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Monday, July 4, 2011

Suggested Reading: "On The Pad: The Underworld And Its Corrupt Police, Confessions of a Cop on the Take" by Leonard Shecter & William Phillips (1973)

    On the pad: the underworld and its corrupt police;: Confessions of a cop on the take,On the Pad: The Underworld and its Corrupt Police, Confessions of a Cop on the Take by Leonard Shecter & William Phillips

    My rating: 5 of 5 stars

    "On the Pad: The Underworld and its Corrupt Police, the Confessions of A Cop On The Take" may be one of the finest "Cop Books" you'll ever read. I've read a few myself and this one rose immediately to near the top of my list.

    This is the story of one-time New York City cop/Detective named William "Bill" Phillips (co-author of the book) and how, after over a decade on the New York City police force, when he was caught accepting bribe money from a well-known Midtown brothel owner in 1968, Phillips became entangled in circumstances that soon found him, under threat of life in prison - or worse, chipping away at the "Blue Wall of Silence," wearing a wire as an instrument of the Knapp Comission on Police Corruption, taking down the careers of many of the men he'd worked with on the force over the years. Some of the cops he took down were men Phillips himself, years earlier, had trained in on the complexities of "going on the pad," that is, taking bribe money for protection or the guarantee that police would not interfere with a known criminal's daily activities. As long as the cash kept coming, greasing the wheels at all levels of the NYPD (and, some suggested, even members of the New York District Attorney's Office and even certain Judges) - the criminal was mostly free to do his business with impunity.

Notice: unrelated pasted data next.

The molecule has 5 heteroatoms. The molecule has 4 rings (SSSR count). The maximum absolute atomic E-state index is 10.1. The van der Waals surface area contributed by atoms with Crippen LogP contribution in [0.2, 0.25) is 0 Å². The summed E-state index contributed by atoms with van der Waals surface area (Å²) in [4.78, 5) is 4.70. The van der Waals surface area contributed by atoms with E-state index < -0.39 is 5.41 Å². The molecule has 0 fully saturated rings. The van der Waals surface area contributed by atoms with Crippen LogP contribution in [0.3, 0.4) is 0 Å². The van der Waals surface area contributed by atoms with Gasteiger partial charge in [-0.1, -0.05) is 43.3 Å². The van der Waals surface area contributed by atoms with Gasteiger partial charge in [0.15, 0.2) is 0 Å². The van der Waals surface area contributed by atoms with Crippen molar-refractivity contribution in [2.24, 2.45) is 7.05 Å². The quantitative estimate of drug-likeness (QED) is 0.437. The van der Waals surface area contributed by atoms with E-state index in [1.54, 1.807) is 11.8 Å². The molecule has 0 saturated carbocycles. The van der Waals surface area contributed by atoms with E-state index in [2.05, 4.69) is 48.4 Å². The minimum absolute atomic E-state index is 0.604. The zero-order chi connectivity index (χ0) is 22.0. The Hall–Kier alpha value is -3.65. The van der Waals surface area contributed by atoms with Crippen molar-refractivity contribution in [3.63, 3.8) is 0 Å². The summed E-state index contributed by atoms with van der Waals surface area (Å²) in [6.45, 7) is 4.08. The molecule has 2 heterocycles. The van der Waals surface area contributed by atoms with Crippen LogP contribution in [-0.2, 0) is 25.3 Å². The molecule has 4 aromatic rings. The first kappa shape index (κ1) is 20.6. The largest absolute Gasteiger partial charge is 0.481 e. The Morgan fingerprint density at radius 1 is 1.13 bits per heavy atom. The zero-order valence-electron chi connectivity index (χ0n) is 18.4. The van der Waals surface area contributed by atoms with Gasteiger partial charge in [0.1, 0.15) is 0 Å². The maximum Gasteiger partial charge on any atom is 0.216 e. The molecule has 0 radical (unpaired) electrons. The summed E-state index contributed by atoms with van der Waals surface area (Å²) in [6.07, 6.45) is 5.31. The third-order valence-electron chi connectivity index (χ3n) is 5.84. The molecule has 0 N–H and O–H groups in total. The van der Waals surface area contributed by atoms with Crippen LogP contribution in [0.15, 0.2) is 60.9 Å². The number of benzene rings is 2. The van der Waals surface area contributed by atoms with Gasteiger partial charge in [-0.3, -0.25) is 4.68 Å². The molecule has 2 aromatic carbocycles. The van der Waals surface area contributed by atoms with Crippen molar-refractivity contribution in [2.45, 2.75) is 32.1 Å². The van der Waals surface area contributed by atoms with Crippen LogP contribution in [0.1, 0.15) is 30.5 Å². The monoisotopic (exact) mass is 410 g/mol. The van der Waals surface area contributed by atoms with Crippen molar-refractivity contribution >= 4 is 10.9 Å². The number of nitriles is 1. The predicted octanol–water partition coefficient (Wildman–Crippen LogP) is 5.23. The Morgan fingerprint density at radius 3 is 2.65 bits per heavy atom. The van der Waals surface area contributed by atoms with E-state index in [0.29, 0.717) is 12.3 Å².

The son of a hard drinking, diciplinarian father who was himself a New York City cop, William Phillips, at that time in his life estranged almost completely from his father, flounders around for the first few years of his young adult life, eventually choosing to follow in his fathers footsteps and "joining the cops." He figured it was a good, solid job with good benefits and an early retirement. And, he reasoned, he'd really be doing something. He had no way of knowing, when he joined the force, just how good some of those "benefits" would be.